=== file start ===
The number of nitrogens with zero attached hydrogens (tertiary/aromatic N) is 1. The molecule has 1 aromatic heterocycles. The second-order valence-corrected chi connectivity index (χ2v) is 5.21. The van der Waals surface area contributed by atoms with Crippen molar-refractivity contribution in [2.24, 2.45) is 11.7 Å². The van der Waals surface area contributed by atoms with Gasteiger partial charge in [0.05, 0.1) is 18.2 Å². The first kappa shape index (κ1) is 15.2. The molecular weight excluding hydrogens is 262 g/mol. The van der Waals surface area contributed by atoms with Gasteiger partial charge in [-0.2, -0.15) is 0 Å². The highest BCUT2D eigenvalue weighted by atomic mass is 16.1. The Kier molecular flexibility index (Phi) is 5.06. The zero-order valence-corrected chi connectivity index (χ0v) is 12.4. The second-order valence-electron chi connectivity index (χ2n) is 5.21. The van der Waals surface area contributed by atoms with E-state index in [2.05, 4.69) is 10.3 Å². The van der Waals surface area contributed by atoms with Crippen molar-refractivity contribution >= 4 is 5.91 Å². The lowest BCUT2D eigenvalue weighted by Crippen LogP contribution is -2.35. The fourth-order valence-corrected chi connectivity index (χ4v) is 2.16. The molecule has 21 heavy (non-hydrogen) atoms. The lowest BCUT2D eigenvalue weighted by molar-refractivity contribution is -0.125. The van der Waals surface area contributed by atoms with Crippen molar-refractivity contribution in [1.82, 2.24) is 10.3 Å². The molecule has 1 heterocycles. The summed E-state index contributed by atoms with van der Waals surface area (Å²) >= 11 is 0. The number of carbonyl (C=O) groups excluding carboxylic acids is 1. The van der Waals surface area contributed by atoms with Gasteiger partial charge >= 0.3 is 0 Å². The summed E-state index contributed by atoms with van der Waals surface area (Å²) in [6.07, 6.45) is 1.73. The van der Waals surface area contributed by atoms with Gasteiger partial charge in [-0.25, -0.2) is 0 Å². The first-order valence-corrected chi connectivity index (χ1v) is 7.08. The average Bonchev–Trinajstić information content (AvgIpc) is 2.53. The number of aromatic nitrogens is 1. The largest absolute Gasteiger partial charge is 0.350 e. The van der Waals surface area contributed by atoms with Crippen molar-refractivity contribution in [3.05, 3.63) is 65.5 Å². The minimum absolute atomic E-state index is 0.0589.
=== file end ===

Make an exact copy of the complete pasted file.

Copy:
The number of nitrogens with zero attached hydrogens (tertiary/aromatic N) is 1. The molecule has 1 aromatic heterocycles. The second-order valence-corrected chi connectivity index (χ2v) is 5.21. The van der Waals surface area contributed by atoms with Crippen molar-refractivity contribution in [2.24, 2.45) is 11.7 Å². The van der Waals surface area contributed by atoms with Gasteiger partial charge in [0.05, 0.1) is 18.2 Å². The first kappa shape index (κ1) is 15.2. The molecular weight excluding hydrogens is 262 g/mol. The van der Waals surface area contributed by atoms with Gasteiger partial charge in [-0.2, -0.15) is 0 Å². The highest BCUT2D eigenvalue weighted by atomic mass is 16.1. The Kier molecular flexibility index (Phi) is 5.06. The zero-order valence-corrected chi connectivity index (χ0v) is 12.4. The second-order valence-electron chi connectivity index (χ2n) is 5.21. The van der Waals surface area contributed by atoms with E-state index in [2.05, 4.69) is 10.3 Å². The van der Waals surface area contributed by atoms with Crippen molar-refractivity contribution >= 4 is 5.91 Å². The lowest BCUT2D eigenvalue weighted by Crippen LogP contribution is -2.35. The fourth-order valence-corrected chi connectivity index (χ4v) is 2.16. The molecule has 21 heavy (non-hydrogen) atoms. The lowest BCUT2D eigenvalue weighted by molar-refractivity contribution is -0.125. The van der Waals surface area contributed by atoms with Crippen molar-refractivity contribution in [1.82, 2.24) is 10.3 Å². The molecule has 1 heterocycles. The summed E-state index contributed by atoms with van der Waals surface area (Å²) >= 11 is 0. The number of carbonyl (C=O) groups excluding carboxylic acids is 1. The van der Waals surface area contributed by atoms with Gasteiger partial charge >= 0.3 is 0 Å². The summed E-state index contributed by atoms with van der Waals surface area (Å²) in [6.07, 6.45) is 1.73. The van der Waals surface area contributed by atoms with Gasteiger partial charge in [-0.25, -0.2) is 0 Å². The first-order valence-corrected chi connectivity index (χ1v) is 7.08. The average Bonchev–Trinajstić information content (AvgIpc) is 2.53. The number of aromatic nitrogens is 1. The largest absolute Gasteiger partial charge is 0.350 e. The van der Waals surface area contributed by atoms with Crippen molar-refractivity contribution in [3.05, 3.63) is 65.5 Å². The minimum absolute atomic E-state index is 0.0589.